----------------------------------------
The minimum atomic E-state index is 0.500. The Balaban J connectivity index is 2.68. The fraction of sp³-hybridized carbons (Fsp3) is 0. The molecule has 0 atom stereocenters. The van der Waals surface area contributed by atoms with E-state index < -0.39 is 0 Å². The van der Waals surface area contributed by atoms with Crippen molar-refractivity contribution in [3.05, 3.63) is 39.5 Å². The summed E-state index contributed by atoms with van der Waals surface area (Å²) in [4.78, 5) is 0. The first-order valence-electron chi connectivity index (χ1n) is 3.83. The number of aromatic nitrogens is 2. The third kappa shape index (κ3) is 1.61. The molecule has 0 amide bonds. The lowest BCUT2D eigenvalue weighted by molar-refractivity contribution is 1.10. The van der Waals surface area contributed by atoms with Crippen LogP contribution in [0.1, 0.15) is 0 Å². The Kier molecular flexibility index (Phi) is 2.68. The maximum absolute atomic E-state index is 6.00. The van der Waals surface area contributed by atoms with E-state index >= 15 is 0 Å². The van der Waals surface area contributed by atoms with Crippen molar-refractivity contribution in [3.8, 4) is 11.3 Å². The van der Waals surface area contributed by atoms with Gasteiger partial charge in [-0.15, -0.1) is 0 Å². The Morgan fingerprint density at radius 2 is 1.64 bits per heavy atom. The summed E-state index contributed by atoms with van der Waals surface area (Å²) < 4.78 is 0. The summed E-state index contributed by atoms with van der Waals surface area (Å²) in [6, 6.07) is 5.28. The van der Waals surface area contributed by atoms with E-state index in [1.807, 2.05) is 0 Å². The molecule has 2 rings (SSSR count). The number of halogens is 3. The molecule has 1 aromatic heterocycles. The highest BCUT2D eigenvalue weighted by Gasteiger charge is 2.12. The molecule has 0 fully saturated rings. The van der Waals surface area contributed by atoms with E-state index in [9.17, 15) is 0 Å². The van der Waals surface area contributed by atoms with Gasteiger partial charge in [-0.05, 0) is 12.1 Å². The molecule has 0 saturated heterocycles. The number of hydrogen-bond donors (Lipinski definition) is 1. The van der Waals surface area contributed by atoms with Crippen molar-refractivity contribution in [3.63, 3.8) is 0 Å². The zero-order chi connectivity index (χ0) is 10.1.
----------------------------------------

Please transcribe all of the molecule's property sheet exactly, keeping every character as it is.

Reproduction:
The minimum atomic E-state index is 0.500. The Balaban J connectivity index is 2.68. The fraction of sp³-hybridized carbons (Fsp3) is 0. The molecule has 0 atom stereocenters. The van der Waals surface area contributed by atoms with E-state index < -0.39 is 0 Å². The van der Waals surface area contributed by atoms with Crippen molar-refractivity contribution in [3.05, 3.63) is 39.5 Å². The summed E-state index contributed by atoms with van der Waals surface area (Å²) in [4.78, 5) is 0. The first-order valence-electron chi connectivity index (χ1n) is 3.83. The number of aromatic nitrogens is 2. The third kappa shape index (κ3) is 1.61. The molecule has 0 amide bonds. The lowest BCUT2D eigenvalue weighted by molar-refractivity contribution is 1.10. The van der Waals surface area contributed by atoms with Crippen LogP contribution in [0.1, 0.15) is 0 Å². The Kier molecular flexibility index (Phi) is 2.68. The maximum absolute atomic E-state index is 6.00. The van der Waals surface area contributed by atoms with E-state index >= 15 is 0 Å². The van der Waals surface area contributed by atoms with Crippen molar-refractivity contribution in [3.8, 4) is 11.3 Å². The van der Waals surface area contributed by atoms with Gasteiger partial charge in [-0.15, -0.1) is 0 Å². The Morgan fingerprint density at radius 2 is 1.64 bits per heavy atom. The summed E-state index contributed by atoms with van der Waals surface area (Å²) < 4.78 is 0. The summed E-state index contributed by atoms with van der Waals surface area (Å²) in [6, 6.07) is 5.28. The van der Waals surface area contributed by atoms with E-state index in [1.807, 2.05) is 0 Å². The molecule has 2 rings (SSSR count). The number of halogens is 3. The molecule has 1 aromatic heterocycles. The highest BCUT2D eigenvalue weighted by Gasteiger charge is 2.12. The molecule has 0 fully saturated rings. The van der Waals surface area contributed by atoms with E-state index in [9.17, 15) is 0 Å². The van der Waals surface area contributed by atoms with Gasteiger partial charge in [-0.05, 0) is 12.1 Å². The molecule has 0 saturated heterocycles. The number of hydrogen-bond donors (Lipinski definition) is 1. The van der Waals surface area contributed by atoms with Crippen molar-refractivity contribution in [3.63, 3.8) is 0 Å². The zero-order chi connectivity index (χ0) is 10.1.